A Moment of Grief and Terror

“My most fervent wish is that I will not be replaced until a new president is installed," Ruth Bader Ginsburg

“No. No. No.” Those words began trending on Twitter within minutes of the announcement. They’re the words that alerted me to the news. Ruth Bader Ginsburg is dead.

Even in a year of unprecedented death, devastation and despair—just weeks before an election that our already impeached-for-life President hopes to win by openly cheating at a hideous, Third-World-Dictator level—Ginsburg’s death itself represents a pivotal moment in history.

Meena Harris, niece of Democratic VP nominee Kamala Harris tweeted:

While many are tweeting “could 2020 get any worse?” the real question is, “now who wins?” Does Ginsburg’s death help Trump and all those who want to turn The Handmaid’s Tale into reality? Or does it motivate the true “silent majority” to rise up even more powerfully to take back America?

The choice in 2020: Democracy or Thugocracy?

Writing for NPR, Nina Totenberg calls Ginsburg a “demure firebrand who in her 80s became a legal, cultural and feminist icon.” After 27 years on the Supreme Court, RBG became “its most prominent member.”

At the same time, Totenberg notes:

Her death will inevitably set in motion what promises to be a nasty and tumultuous political battle over who will succeed her, and it thrusts the Supreme Court vacancy into the spotlight of the presidential campaign.

As Irin Carmon, co-author of “Notorious RBG: The Life and Times of Ruth Bader Ginsburg,” writes in New York magazine:

The feminist with a fundamentally optimistic vision, who believed that people, especially men, could be better, might be soon replaced by the rankest misogynist. The litigator and jurist who long subordinated her own immediate desires to the good and legitimacy of institutions, who had preached that slow change would stave off backlash, lived long enough to see Trump and the Federalist Society tear off the Court’s thin veneer of legitimacy anyway.

Of course, filling RBG’s seat before the election is something no respectable Republican would agree to do. Right? After all, it’s only four years since Mitch McConnell conveniently invented the “Biden Rule” to block twice-elected President Barack Obama’s February 2016 nomination of Merrick Garland on the grounds that the election was less than one year away. With that precedent established so recently, there’s no way the 53 Republicans who represent 15 million fewer Americans than the 47 Senators in the Democratic Caucus would allow the second-place finisher in the 2016 election to pick a THIRD Supreme Court Justice mere days before an election. Right?


Within minutes of Ginsburg’s death being announced, Tucker Carlson was interviewing evangelical CEO of American Majority Ned Ryun who endorsed Trump and McConnell moving quickly to fill Ginsburg’s SCOTUS seat. “I think that they will move and I hope they do move,” said Ryun, adding, “I think it will be a massive help in his reelection.”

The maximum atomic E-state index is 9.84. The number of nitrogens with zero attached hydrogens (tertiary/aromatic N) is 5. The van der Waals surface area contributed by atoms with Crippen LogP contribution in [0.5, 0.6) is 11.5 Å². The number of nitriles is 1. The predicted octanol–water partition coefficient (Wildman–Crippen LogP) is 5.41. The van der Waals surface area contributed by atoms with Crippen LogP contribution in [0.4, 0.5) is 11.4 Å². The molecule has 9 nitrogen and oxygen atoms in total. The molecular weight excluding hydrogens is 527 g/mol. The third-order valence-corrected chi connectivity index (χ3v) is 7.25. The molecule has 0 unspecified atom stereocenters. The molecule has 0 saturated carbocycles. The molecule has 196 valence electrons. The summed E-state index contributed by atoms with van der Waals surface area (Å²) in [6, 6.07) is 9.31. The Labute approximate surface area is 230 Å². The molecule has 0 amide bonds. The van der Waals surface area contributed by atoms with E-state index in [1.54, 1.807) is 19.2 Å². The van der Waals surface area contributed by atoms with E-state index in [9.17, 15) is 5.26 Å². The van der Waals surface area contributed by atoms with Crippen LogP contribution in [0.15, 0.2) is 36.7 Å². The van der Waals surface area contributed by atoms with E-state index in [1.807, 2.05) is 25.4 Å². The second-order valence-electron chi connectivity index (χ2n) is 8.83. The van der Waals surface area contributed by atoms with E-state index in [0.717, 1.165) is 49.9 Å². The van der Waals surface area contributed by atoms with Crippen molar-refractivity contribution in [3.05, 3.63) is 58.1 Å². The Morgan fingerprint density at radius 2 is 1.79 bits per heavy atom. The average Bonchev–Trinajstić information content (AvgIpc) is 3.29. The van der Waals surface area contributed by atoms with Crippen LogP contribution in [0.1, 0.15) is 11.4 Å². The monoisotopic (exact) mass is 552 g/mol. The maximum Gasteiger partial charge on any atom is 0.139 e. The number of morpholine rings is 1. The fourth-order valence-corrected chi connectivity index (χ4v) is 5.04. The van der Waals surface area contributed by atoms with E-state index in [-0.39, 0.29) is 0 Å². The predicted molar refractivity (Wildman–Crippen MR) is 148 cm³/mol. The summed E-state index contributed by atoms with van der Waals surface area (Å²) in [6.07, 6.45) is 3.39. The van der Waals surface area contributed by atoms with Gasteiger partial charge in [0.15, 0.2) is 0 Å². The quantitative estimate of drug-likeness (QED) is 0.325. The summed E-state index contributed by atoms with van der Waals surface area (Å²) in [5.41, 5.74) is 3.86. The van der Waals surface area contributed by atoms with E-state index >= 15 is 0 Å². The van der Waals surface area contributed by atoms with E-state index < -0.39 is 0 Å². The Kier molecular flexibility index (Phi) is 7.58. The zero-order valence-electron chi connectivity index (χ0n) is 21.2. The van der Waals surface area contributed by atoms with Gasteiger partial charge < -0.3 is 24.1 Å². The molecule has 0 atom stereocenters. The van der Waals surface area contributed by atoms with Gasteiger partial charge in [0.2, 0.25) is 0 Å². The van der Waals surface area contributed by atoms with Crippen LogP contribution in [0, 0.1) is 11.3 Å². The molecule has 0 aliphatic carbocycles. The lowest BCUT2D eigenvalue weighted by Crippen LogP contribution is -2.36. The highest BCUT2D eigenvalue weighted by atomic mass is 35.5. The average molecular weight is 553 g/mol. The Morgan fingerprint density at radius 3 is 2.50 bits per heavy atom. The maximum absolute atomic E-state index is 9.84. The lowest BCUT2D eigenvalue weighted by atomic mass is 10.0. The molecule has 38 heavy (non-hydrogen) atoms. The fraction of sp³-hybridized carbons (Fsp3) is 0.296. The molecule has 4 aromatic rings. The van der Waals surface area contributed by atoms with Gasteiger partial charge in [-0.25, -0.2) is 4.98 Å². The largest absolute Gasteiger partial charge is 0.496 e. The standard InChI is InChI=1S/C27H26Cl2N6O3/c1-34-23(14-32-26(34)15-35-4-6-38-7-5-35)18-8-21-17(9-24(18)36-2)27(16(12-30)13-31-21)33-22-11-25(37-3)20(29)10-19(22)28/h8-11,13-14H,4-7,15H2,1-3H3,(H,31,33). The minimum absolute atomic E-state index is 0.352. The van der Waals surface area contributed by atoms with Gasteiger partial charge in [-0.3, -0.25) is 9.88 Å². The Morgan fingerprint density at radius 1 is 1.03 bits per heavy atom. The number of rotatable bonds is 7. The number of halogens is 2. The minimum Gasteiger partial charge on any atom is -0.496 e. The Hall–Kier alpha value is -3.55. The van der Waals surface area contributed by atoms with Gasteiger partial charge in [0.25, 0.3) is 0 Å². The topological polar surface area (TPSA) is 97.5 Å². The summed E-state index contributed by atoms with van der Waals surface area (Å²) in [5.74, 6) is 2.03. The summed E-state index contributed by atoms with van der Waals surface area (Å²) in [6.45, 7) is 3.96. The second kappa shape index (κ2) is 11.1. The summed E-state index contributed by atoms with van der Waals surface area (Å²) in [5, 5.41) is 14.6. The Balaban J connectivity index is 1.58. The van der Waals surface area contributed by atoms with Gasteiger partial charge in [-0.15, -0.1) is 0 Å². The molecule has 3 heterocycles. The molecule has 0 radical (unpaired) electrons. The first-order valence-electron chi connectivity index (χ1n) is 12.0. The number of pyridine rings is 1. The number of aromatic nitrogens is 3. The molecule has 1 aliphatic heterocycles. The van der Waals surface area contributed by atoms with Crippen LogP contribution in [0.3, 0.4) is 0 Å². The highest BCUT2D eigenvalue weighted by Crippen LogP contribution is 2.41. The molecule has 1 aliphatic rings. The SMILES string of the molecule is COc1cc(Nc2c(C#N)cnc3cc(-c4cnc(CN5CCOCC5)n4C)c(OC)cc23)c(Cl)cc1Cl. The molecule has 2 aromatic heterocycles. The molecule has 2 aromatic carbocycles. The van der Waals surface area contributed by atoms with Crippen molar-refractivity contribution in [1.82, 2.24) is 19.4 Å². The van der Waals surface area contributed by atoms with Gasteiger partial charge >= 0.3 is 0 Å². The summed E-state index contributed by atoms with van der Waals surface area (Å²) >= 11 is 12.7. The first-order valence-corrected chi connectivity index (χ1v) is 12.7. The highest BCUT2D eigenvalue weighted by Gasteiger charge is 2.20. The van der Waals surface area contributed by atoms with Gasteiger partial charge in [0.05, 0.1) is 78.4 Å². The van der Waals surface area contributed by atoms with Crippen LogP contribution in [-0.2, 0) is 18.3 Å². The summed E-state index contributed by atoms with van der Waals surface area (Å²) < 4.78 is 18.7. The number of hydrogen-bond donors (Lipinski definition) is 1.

That’s where we are as we wake up this Saturday morning.

It’s 45 days before the election.

Ruth Bader Ginsburg is dead.

And the minority-supported party of the angry white conservative male is determined to make one last Bush League move that will cement their power in place for another generation.

Trump will possibly nominate a woman to help gloss over the white patriarchy’s power grab. But make no mistake: If Trump and McConnell succeed in filling Ginsburg’s seat before November (or before Inauguration Day if Biden wins), the bastards win.


What Can Democrats Do?

The options—and delaying tactics—are limited. They will be fiercely debated. And all of them will be weighed against the implications for November. Rapid response ad makers Meidas Touch and Really American are already highlighting Republican hypocrisy and putting pressure on Senators like Lindsey Graham who said this in 2016:

There’s always the possibility that 4 Republican Senators—Murkowski, Collins, Romney, plus one other—will do the honorable thing and insist on letting the next President select his nominee. But it’s never a good idea to invest even a smidgen of hope on Republicans doing the honorable or decent thing. Even when they pinky promise or swear on the Bible to do it.

Clearly the voices of the people must be heard. Now. And at the ballot box. Republicans like Lindsey Graham (currently tied in his Senate campaign against Jaime Harrison) must hear from the majority of Americans who support reproductive freedom, LGBTQ equality and DACA, among other key issues before the Supreme Court.

And in November, Biden’s win must be so emphatic there’s no chance it ends up, like the 2000 election, in front of the Supreme Court. Because as Perry Bacon writes for FiveThirtyEight, Ginsburg’s death, “raises the specter of a 4-4 tie in a pivotal election-related case, a potential deadlock that could complicate knowing who won the presidential race.”

Looking ahead, Ian Milhiser writes in Vox that, assuming Democrats win the White House and Congress in November, “court packing may be the only solution.” Not only is expanding the number of seats on the Supreme Court 100% allowed by the Constitution, it’s also, Milhiser argues, an acceptable response to Trump and McConnell confirming a third Trump Justice against the will of the people.

As NPR’s Totenberg also reported: Just days before her death, Ginsburg dictated this statement to her granddaughter: “My most fervent wish is that I will not be replaced until a new president is installed.”

To honor the legacy of all those lost in 2020—including Representative John Lewis and now Supreme Court Justice Ruth Bader Ginsburg—it’s vitally important that the thugs don’t win.

We can’t defeat the patriarchy in 2020. But with Biden we can elect a kinder, gentler one.